Wynn Resorts Limited has announced the closure of its online sports betting and iGaming brand, WynnBET in eight of the twelve states in which it is currently operational.

Wynn has made the decision to close the following ventures:

Wynn has announced business as usual in markets where they have landbased properties, Massachusetts and Nevada. The company has also placed its position in New York under strategic review.

Wynn has struggled to contend with market leaders across the majority of jurisdictions in which it has held an online presence. Julie Cameron-Doe, Chief Financial Officer of Wynn Resorts cited high consumer acquisition costs and over-the-top promotional spend in online sports betting as one of the primary reasons behind the shift.

She commented: “In light of the continued requirement for outsized marketing spend through user acquisition and promotions in online sports betting, we believe there are higher and better uses of capital deployment for Wynn Resorts shareholders.”

From Cameron-Doe’s further comment, it’s clear that WynnBET’s hope was less glacial iGaming regulation, with sportsbook offering a vehicle for consumer acquisition and subsequent cross-sell into casino product.

She added: “While we believe in the long-term prospects of iGaming, the dearth of iGaming legislation and the presence of numerous other investment opportunities available to us around the globe have led us to the decision to curtail our capital investment in WynnBET to focus primarily on those states where we maintain a physical presence.”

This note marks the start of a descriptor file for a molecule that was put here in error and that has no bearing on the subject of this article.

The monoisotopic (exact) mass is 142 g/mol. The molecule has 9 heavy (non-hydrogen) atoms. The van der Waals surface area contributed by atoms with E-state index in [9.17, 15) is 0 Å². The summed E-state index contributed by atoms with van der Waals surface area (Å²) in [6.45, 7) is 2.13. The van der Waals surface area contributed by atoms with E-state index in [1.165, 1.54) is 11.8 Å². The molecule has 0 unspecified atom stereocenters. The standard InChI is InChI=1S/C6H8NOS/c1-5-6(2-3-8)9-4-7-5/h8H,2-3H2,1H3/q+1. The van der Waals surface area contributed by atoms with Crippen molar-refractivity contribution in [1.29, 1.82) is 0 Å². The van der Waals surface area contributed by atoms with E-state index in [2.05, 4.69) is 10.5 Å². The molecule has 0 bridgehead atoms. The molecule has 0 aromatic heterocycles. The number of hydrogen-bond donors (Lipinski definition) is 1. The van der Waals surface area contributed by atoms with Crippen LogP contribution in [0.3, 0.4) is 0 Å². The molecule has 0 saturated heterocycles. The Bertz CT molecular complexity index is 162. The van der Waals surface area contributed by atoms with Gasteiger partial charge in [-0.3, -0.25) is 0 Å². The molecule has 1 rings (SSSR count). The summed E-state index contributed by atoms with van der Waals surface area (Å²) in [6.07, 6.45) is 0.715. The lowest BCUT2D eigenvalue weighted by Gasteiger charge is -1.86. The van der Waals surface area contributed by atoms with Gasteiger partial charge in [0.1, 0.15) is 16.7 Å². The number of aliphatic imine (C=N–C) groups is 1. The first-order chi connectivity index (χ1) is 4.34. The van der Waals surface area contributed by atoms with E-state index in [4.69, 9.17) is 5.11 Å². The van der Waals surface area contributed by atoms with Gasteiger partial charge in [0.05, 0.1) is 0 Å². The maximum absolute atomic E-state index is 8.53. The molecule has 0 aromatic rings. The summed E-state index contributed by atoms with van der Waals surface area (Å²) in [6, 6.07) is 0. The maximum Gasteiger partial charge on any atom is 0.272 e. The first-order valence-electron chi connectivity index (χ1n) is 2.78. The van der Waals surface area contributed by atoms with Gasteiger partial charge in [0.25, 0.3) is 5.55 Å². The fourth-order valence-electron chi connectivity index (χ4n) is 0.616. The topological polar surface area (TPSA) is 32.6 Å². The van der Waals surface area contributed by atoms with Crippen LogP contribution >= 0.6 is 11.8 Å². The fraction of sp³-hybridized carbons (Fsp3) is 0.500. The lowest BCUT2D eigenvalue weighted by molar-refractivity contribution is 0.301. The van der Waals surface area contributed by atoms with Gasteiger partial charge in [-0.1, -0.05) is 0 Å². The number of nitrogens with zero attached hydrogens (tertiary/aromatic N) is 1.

Customers with WynnBET accounts will have access to their accounts until October 11th, however sportsbooks will stop taking wagers from bettors with immediate effect. If, by the date in October, consumers have an outstanding balance in their account, Wynn will honor the balance and send a check to users with the remaining balance.

FanDuel and DraftKings continue to dominate the US online sports betting landscape, with other large brands such as BetMGM (in partnership with Entain) and Caesar’s struggling to obtain comparable market share.

The initial US sports betting gold-rush and clamber for market share has inevitably resulted in sky-high consumer acquisition costs and thus commercial viability for those without significant market share can prove tricky.

With Wynn reviewing its position in New York, analysts will be intrigued to see if a potential licensee spot opens and the new ‘potential juggernaut’ in PENN and ESPN Bet can obtain a spot. With lofty market share ambitions and financial clauses tied to market share success, the dynamic in the New York sports betting market could soon change significantly.